1

 Geoffrey Hinton
 Max Welling
 YeeWhye Teh
 Simon Osindero
 www.cs.toronto.edu/~hinton/EnergyBasedModelsweb.htm

2

 It is better to associate responses with the hidden causes than with the
raw data.
 The hidden causes are useful for understanding the data.
 It would be interesting if real neurons really did represent independent
hidden causes.

3

 Instead of trying to find a set of independent hidden causes, try to
find factors of a different kind.
 Capture structure by finding constraints that are Frequently Approximately
Satisfied.
 Violations of FAS constraints reduce the probability of a data vector.
If a constraint already has a big violation, violating it more does not
make the data vector much worse (i.e. assume the distribution of
violations is heavytailed.)

4

 Stochastic generative model
using directed acyclic graph (e.g. Bayes Net)
 Synthesis is easy
 Analysis can be hard
 Learning is easy after analysis
 Energybased models that
associate an energy with each data vector
 Synthesis is hard
 Analysis is easy
 Is learning hard?

5

 It is easy to generate an unbiased example at the leaf nodes.
 It is typically hard to compute the posterior distribution over all
possible configurations of hidden causes.
 Given samples from the posterior, it is easy to learn the local
interactions

6

 What if we use an approximation to the posterior distribution over
hidden configurations?
 e.g. assume the posterior factorizes into a product of distributions
for each separate hidden cause.
 If we use the approximation for learning, there is no guarantee that
learning will increase the probability that the model would generate the
observed data.
 But maybe we can find a different and sensible objective function that
is guaranteed to improve at each update.

7

 This makes it feasible to fit
very complicated models, but the approximations that are tractable may
be very poor.

8

 Use multiple layers of deterministic hidden units with nonlinear
activation functions.
 Hidden activities contribute additively to the global energy, E.

9

 To get high log probability for d we need low energy for d and high
energy for its main rivals, c

10

 The obvious Markov chain makes a random perturbation to the data and
accepts it with a probability that depends on the energy change.
 Diffuses very slowly over flat regions
 Cannot cross energy barriers easily
 In highdimensional spaces, it is much better to use the gradient to
choose good directions and to use momentum.
 Beats diffusion. Scales well.
 Can cross energy barriers.

11


12

 Do a forward pass computing hidden activities.
 Do a backward pass all the way to the data to compute the derivative of
the global energy w.r.t each component of the data vector.
 works with any smooth
 nonlinearity

13

 Start at a datavector, d, and use backprop to compute for every parameter.
 Run HMC for many steps with frequent renewal of the momentum to get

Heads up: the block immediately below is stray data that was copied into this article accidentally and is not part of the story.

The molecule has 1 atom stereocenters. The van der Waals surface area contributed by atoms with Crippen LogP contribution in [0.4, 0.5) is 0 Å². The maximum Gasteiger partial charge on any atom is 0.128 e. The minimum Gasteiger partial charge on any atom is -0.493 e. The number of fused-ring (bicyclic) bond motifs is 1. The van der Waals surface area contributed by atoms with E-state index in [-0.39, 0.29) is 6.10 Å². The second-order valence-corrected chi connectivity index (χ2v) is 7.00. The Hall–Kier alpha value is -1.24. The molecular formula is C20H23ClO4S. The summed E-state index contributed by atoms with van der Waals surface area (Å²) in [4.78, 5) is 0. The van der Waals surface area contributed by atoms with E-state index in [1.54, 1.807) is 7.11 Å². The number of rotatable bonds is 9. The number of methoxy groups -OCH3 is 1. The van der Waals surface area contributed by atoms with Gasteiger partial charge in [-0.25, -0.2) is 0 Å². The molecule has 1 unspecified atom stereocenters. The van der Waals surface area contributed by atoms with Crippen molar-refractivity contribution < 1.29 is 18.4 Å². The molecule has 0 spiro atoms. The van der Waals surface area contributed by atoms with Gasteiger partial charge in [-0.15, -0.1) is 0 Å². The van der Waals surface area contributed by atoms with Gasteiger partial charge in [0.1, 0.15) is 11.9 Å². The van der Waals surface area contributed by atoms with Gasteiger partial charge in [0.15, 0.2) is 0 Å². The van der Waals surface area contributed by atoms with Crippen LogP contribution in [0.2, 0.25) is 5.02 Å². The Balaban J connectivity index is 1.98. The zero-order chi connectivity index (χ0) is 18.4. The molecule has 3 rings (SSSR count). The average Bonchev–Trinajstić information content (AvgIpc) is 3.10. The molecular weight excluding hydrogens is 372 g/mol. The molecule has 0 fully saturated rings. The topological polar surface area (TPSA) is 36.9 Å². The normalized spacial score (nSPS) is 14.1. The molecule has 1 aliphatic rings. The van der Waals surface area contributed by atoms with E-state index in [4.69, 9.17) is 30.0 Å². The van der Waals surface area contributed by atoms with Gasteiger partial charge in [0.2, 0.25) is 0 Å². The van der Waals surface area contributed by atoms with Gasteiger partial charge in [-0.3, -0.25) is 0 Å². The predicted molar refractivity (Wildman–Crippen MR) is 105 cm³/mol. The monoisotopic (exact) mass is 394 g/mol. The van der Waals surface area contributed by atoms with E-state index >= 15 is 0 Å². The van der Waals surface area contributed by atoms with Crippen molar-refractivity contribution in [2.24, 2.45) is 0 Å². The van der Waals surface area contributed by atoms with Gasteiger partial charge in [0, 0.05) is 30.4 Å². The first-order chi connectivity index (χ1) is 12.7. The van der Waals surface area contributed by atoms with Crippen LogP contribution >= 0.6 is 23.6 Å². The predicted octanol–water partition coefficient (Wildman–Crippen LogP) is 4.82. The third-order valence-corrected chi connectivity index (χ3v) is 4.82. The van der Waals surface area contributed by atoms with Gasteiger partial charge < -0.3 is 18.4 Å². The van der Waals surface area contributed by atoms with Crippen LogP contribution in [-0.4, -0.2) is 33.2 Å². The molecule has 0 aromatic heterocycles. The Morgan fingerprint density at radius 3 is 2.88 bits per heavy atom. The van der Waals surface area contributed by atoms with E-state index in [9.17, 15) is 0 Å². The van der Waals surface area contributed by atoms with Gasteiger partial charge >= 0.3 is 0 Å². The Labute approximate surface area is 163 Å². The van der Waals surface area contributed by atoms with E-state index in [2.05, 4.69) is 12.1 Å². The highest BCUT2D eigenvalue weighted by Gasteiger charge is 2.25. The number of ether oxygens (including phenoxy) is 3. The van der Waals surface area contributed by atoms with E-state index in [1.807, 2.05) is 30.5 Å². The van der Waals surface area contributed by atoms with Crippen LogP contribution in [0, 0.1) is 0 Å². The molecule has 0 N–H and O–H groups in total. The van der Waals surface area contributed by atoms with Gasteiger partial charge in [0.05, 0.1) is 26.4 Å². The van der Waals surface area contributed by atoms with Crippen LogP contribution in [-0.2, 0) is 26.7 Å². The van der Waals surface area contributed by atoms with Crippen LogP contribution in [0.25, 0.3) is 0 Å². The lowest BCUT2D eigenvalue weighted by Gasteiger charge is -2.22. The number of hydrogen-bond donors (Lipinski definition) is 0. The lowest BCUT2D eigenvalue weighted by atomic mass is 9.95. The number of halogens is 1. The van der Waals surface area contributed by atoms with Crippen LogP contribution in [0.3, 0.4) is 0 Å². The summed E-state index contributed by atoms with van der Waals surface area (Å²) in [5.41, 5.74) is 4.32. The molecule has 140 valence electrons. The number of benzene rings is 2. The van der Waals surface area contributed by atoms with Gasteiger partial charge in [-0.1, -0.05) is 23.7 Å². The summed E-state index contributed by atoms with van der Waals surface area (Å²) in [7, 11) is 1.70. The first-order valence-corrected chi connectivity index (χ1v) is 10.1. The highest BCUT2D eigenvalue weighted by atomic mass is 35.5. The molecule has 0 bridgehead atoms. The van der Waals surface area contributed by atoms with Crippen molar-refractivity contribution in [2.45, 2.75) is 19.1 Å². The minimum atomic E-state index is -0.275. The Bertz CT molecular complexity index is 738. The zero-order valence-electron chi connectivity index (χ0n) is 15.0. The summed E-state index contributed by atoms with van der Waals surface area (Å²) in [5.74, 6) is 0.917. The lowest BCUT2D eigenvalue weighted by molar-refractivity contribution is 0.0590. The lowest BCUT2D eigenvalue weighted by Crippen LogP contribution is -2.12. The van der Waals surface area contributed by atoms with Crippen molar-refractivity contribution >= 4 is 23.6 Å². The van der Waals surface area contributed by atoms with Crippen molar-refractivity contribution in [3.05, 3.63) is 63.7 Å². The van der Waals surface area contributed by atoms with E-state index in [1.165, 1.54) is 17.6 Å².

equilbrium sample, c.
 Use backprop to compute
 Update the parameters by :

14

 Instead of taking the negative samples from the equilibrium
distribution, use slight corruptions of the datavectors. Only add random
momentum once, and only follow the dynamics for a few steps.
 Much less variance because a datavector and its confabulation form a
matched pair.
 Seems to be very biased, but maybe it is optimizing a different
objective function.
 If the model is perfect and there is an infinite amount of data, the
confabulations will be equilibrium samples. So the shortcut will not
cause learning to mess up a perfect model.

15

 It is silly to run the Markov chain all the way to equilibrium if we can
get the information required for learning in just a few steps.
 The way in which the model systematically distorts the data
distribution in the first few steps tells us a lot about how the model
is wrong.
 But the model could have strong modes far from any data. These modes
will not be sampled by confabulations. Is this a problem in practice?

16

 Aim is to minimize the amount
by which a step toward equilibrium improves the data distribution.

17


18

 The intensities in a typical image satisfy many different linear
constraints very accurately, and
violate a few constraints by a lot.
 The constraint violations fit a heavytailed distribution.
 The negative log probabilities of constraint violations can be used as
energies.

19

 We used 16x16 image patches and a single layer of 768 hidden units (3 x
overcomplete).
 Confabulations are produced from data by adding random momentum once and
simulating dynamics for 30 steps.
 Weights are updated every 100 examples.
 A small amount of weight decay helps.

20


21


22


23


24

 Hybrid Monte Carlo can only take small steps because the energy surface
is curved.
 With a single layer of hidden units, it is possible to use alternating
parallel Gibbs sampling.
 Much less computation
 Much faster mixing
 Can be extended to use pooled second layer (Max Welling)
 Can only be used in deep networks by learning one hidden layer at a
time.

25


26


27


28


29

 www.cs.toronto.edu/~hinton has
papers on:
 EnergyBased ICA
 Products of Experts
 This talk is at www.cs.toronto.edu/~hinton